In accordance with this invention, a display for automotive instrumentation is provided which satisfies styling and quality control requirements at competitive pricing.
The present automotive display panel has a metallic appearance even though the primary substrate is a plastic material. The process for making the automotive display panel begins with a plastic sheet stock. A color-tinted metallic or holographic film is deposited on the base plastic sheet. This metallic layer is applied with certain indicia, such as tick marks and digits reversed out. A layer of neutral density ink is then applied on the metallic layer to provide the indicia with a predetermined appearance. Thereafter, a chrome layer may be applied to the plastic sheet by using a process such as heat transfer or lamination.
After adding the chrome layer, the display will have a mirror appearance on any area where the chrome has been applied. It is desirable to provide a metallic appearance to the display with a “star burst” effect at selected areas on the display. This effect is generated by depositing finely configured lines in clear or color-tinted transparent ink. These configured lines include concentric circles, radial lines, herringbone designs or combinations of various configured lines. The depositing of very fine configured lines creates a glistening effect that is aesthetically appealing to the vehicle operator. Further, the automotive display meets the demands of vehicle users from a visibility perspective.
Another step in the formation of the automotive display panel includes creating a three-dimensional appearance. One technique for accomplishing this appearance is to emboss or form any desired area on the display to create the desired three-dimensional appearance. Finally, the last step of the manufacturing process for the automotive display involves cutting the display into its final desired shape.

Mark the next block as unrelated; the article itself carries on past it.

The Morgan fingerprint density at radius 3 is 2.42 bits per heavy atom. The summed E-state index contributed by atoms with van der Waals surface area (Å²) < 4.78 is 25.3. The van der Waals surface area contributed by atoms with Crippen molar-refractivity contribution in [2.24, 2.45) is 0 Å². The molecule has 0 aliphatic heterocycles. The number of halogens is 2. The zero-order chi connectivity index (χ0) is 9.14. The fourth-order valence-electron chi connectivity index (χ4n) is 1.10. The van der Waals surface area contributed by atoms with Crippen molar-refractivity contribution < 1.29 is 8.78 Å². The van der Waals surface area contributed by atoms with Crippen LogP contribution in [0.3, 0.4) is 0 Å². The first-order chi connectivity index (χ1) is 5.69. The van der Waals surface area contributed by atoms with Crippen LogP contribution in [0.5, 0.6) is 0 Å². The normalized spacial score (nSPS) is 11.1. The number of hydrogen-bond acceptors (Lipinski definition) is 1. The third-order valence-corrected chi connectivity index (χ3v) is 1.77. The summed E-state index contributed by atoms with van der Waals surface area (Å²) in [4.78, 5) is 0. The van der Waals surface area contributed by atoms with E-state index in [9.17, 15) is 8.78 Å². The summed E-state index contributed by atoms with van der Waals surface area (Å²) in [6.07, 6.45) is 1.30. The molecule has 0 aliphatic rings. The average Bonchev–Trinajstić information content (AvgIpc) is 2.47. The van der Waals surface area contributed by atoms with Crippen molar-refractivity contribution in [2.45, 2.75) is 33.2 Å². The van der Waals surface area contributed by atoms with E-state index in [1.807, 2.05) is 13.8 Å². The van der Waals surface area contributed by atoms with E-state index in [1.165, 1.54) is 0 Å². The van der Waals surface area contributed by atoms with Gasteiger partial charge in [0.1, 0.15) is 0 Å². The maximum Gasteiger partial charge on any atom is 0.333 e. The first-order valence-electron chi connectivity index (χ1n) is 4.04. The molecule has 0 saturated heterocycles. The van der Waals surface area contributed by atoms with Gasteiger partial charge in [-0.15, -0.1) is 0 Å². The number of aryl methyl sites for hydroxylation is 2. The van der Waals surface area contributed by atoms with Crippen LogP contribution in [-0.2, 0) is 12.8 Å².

In accordance with the present invention, the colors, flat metallic appearance and indicia, such as digits, are applied to the stock material by screen-printing. Silver, gold, color-tinted chrome finish and holographic finish are formed by depositing metallic or holographic film on the base stock sheet by either heat stamping or lamination. Silver, gold or tinted chrome finish can also be obtained using a metallic-based ink that is applied in the same way as other screen printing inks. As set forth previously, the “star burst” effect is created by depositing very fine configured lines in clear or color-tinted ink.
The present invention provides an automotive display panel with a metallic appearance using a plastic substrate material. The display panel is backlit for illuminating the information on the display panel, particularly at nighttime. If the display panel was made of metal, having a metallic appearance that appeals to vehicle users, the panel would have to be front-lit and would not be as effective because of the glare generated by the brushed metal surface. Thus, the present invention avoids the problems associated with using a metal automobile display panel while at the same time reducing weight and cost.
The foregoing and other advantages and features of the invention will be more apparent from the following description when taken in connection with the accompanying drawings.
FIG. 1 is an illustration of an automobile display panel having a plurality of instrument dials made in accordance with the present invention.
FIG. 2 is an illustration of one embodiment of an automotive instrument dial or panel made in accordance with the present invention.
FIG. 3 is an illustration of another embodiment of an automotive instrument dial or panel made in accordance with the present invention.
FIG. 4 is an illustration of backlighting the automotive display panel made in accordance with the present invention.
FIG. 5 is a schematic view of a forming step in the process of manufacturing an automotive display panel in accordance with the present invention.